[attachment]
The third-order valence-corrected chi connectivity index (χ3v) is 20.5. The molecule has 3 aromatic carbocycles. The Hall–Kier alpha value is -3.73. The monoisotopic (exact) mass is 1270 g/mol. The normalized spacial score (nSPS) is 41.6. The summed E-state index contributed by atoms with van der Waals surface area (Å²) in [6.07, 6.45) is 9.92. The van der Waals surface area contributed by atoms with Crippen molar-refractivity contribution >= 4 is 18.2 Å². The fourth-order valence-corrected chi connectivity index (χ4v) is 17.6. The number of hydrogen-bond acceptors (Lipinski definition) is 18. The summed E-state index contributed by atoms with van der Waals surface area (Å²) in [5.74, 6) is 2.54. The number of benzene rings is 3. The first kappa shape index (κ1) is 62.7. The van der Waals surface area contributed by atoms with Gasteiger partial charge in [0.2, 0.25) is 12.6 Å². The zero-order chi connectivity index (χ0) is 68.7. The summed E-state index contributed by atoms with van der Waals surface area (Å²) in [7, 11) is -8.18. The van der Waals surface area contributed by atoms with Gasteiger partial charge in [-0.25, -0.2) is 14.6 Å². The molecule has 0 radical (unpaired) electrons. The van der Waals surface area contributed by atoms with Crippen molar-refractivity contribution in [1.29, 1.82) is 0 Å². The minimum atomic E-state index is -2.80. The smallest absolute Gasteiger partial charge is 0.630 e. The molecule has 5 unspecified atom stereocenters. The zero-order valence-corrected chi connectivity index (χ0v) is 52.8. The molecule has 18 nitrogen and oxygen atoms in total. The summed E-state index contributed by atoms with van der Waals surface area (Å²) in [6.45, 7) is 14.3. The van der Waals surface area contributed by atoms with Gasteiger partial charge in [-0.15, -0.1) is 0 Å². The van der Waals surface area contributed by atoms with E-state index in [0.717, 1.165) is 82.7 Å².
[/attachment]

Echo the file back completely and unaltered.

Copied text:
The third-order valence-corrected chi connectivity index (χ3v) is 20.5. The molecule has 3 aromatic carbocycles. The Hall–Kier alpha value is -3.73. The monoisotopic (exact) mass is 1270 g/mol. The normalized spacial score (nSPS) is 41.6. The summed E-state index contributed by atoms with van der Waals surface area (Å²) in [6.07, 6.45) is 9.92. The van der Waals surface area contributed by atoms with Crippen molar-refractivity contribution >= 4 is 18.2 Å². The fourth-order valence-corrected chi connectivity index (χ4v) is 17.6. The number of hydrogen-bond acceptors (Lipinski definition) is 18. The summed E-state index contributed by atoms with van der Waals surface area (Å²) in [5.74, 6) is 2.54. The number of benzene rings is 3. The first kappa shape index (κ1) is 62.7. The van der Waals surface area contributed by atoms with Gasteiger partial charge in [0.2, 0.25) is 12.6 Å². The zero-order chi connectivity index (χ0) is 68.7. The summed E-state index contributed by atoms with van der Waals surface area (Å²) in [7, 11) is -8.18. The van der Waals surface area contributed by atoms with Gasteiger partial charge in [-0.25, -0.2) is 14.6 Å². The molecule has 0 radical (unpaired) electrons. The van der Waals surface area contributed by atoms with Crippen molar-refractivity contribution in [1.29, 1.82) is 0 Å². The minimum atomic E-state index is -2.80. The smallest absolute Gasteiger partial charge is 0.630 e. The molecule has 5 unspecified atom stereocenters. The zero-order valence-corrected chi connectivity index (χ0v) is 52.8. The molecule has 18 nitrogen and oxygen atoms in total. The summed E-state index contributed by atoms with van der Waals surface area (Å²) in [6.45, 7) is 14.3. The van der Waals surface area contributed by atoms with Gasteiger partial charge in [-0.15, -0.1) is 0 Å². The van der Waals surface area contributed by atoms with E-state index in [0.717, 1.165) is 82.7 Å².